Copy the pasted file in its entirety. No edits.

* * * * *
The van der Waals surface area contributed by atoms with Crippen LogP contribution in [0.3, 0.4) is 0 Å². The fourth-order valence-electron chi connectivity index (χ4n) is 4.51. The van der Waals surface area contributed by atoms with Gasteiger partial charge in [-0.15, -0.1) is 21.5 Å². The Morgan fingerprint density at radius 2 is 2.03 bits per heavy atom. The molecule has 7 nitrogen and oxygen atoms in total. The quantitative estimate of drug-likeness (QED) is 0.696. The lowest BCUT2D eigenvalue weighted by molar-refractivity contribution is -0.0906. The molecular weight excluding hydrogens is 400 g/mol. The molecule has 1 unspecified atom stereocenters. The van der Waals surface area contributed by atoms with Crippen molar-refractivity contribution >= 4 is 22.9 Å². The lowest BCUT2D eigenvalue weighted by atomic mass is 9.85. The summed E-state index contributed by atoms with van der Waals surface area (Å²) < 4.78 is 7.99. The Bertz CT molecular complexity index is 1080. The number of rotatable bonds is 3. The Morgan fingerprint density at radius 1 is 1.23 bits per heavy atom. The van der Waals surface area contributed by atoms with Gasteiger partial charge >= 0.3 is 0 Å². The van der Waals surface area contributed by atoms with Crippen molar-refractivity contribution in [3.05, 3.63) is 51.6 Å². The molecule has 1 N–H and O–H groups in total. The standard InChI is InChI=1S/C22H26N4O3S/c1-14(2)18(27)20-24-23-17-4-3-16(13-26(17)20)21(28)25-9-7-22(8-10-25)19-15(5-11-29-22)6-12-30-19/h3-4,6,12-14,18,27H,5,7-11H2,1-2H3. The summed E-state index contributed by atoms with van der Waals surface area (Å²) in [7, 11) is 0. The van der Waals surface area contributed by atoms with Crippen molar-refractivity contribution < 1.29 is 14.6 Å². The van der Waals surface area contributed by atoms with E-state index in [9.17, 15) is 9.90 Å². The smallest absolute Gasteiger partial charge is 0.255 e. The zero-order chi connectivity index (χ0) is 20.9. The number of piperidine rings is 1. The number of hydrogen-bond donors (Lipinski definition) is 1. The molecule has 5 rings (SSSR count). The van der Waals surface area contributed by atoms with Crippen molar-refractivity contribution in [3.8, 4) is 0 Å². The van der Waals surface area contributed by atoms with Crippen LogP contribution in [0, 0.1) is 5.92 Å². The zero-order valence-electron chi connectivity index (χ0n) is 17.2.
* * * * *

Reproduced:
The van der Waals surface area contributed by atoms with Crippen LogP contribution in [0.3, 0.4) is 0 Å². The fourth-order valence-electron chi connectivity index (χ4n) is 4.51. The van der Waals surface area contributed by atoms with Gasteiger partial charge in [-0.15, -0.1) is 21.5 Å². The Morgan fingerprint density at radius 2 is 2.03 bits per heavy atom. The molecule has 7 nitrogen and oxygen atoms in total. The quantitative estimate of drug-likeness (QED) is 0.696. The lowest BCUT2D eigenvalue weighted by molar-refractivity contribution is -0.0906. The molecular weight excluding hydrogens is 400 g/mol. The molecule has 1 unspecified atom stereocenters. The van der Waals surface area contributed by atoms with Crippen molar-refractivity contribution >= 4 is 22.9 Å². The lowest BCUT2D eigenvalue weighted by atomic mass is 9.85. The summed E-state index contributed by atoms with van der Waals surface area (Å²) < 4.78 is 7.99. The Bertz CT molecular complexity index is 1080. The number of rotatable bonds is 3. The Morgan fingerprint density at radius 1 is 1.23 bits per heavy atom. The van der Waals surface area contributed by atoms with Gasteiger partial charge >= 0.3 is 0 Å². The van der Waals surface area contributed by atoms with Crippen molar-refractivity contribution in [3.05, 3.63) is 51.6 Å². The molecule has 1 N–H and O–H groups in total. The standard InChI is InChI=1S/C22H26N4O3S/c1-14(2)18(27)20-24-23-17-4-3-16(13-26(17)20)21(28)25-9-7-22(8-10-25)19-15(5-11-29-22)6-12-30-19/h3-4,6,12-14,18,27H,5,7-11H2,1-2H3. The summed E-state index contributed by atoms with van der Waals surface area (Å²) in [7, 11) is 0. The van der Waals surface area contributed by atoms with Crippen molar-refractivity contribution < 1.29 is 14.6 Å². The van der Waals surface area contributed by atoms with E-state index in [9.17, 15) is 9.90 Å². The smallest absolute Gasteiger partial charge is 0.255 e. The zero-order chi connectivity index (χ0) is 20.9. The number of piperidine rings is 1. The number of hydrogen-bond donors (Lipinski definition) is 1. The molecule has 5 rings (SSSR count). The van der Waals surface area contributed by atoms with Crippen molar-refractivity contribution in [3.8, 4) is 0 Å². The van der Waals surface area contributed by atoms with Crippen LogP contribution in [0, 0.1) is 5.92 Å². The zero-order valence-electron chi connectivity index (χ0n) is 17.2.